Sunday, April 05, 2015
The Maps of the Week
Indubitably the mapping event of the week was Google Maps' annual April Fools prank. This year Google Maps transmogrified into a global PacMan game - and not just for April 1st.
April Fools Day may be over but if you go to Google Maps you can still play the game. Click the PacMan button that appears at the bottom of the map and Google Maps turns into a fully functioning PacMan game. If you don't see the button then zoom in on an area with lots of roads.
Make sure to turn on sound if you want to wacca, wacca, wacca across the map in style.
As fun as Google Maps PacMan may be my favorite map was this clever 'about' page from Japan Registry Services.
When the map first loads you are presented with an interactive photograph which I presume was created with the Image Map Types function within the Google Maps API. You can explore the image overlay using the Google Maps usual panning and zooming controls. You can also use the numbered menu to quickly navigate to different sections of the image map.
More surprises await you when you zoom out on the map. One zoom level even appears to have a video embedded within the map tile layers (I have no idea how this effect was achieved). After the video finishes playing you can mouse-over the numbers on the map and the people in the map magically move and interact with the numbers.
When you zoom right out the map changes to Google Maps satellite view and shows you the offices of Japan Registry Services in Tokyo.
PacMan wasn't the only map game this week. We were also blessed with this difficult transit map quiz.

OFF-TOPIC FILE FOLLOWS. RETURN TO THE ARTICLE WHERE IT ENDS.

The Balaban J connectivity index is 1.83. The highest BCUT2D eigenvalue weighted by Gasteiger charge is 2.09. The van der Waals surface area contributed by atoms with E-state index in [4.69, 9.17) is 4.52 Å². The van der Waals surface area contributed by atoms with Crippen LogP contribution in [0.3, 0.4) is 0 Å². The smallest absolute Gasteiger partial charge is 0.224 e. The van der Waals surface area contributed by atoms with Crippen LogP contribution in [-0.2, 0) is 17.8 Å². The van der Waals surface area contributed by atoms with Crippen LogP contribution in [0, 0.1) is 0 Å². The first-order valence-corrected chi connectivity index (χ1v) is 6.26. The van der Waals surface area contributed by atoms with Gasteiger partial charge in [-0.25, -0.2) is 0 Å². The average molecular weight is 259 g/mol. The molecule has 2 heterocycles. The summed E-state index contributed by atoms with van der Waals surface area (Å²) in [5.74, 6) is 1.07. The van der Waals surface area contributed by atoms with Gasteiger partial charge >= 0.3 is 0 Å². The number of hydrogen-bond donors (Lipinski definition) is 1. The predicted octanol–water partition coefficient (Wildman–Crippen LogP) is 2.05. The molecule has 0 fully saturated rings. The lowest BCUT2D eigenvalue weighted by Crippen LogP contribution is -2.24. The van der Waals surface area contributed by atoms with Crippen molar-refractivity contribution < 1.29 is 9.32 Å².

Can you recognize a city purely from its transit network? Well you can now find out on this fun Google Maps based quiz, Guess the City by Transit Stops.
The game is very simple. You are shown a series of maps which only contain a city's transit stops. You are then given a choice of four cities to pick from. Guess the right city and you get a point. There are five cities in each level and four levels in all. However be warned the quiz gets more difficult as you level-up.
I was also impressed this week with another attractive map style created using Mapbox Studio. Blueprinted is a map style designed to resemble cyanotype reproductions of technical drawings. Cyanotype is a photographic printing process, which was at one time particular popular with engineers, that produces a cyan-blue print - commonly known as blueprints.
This attractive Blueprinted map style was created by Lauren Ancona using Mapbox Studio. If you like the style you can fork the repository for the Mapbox Studio files on Github.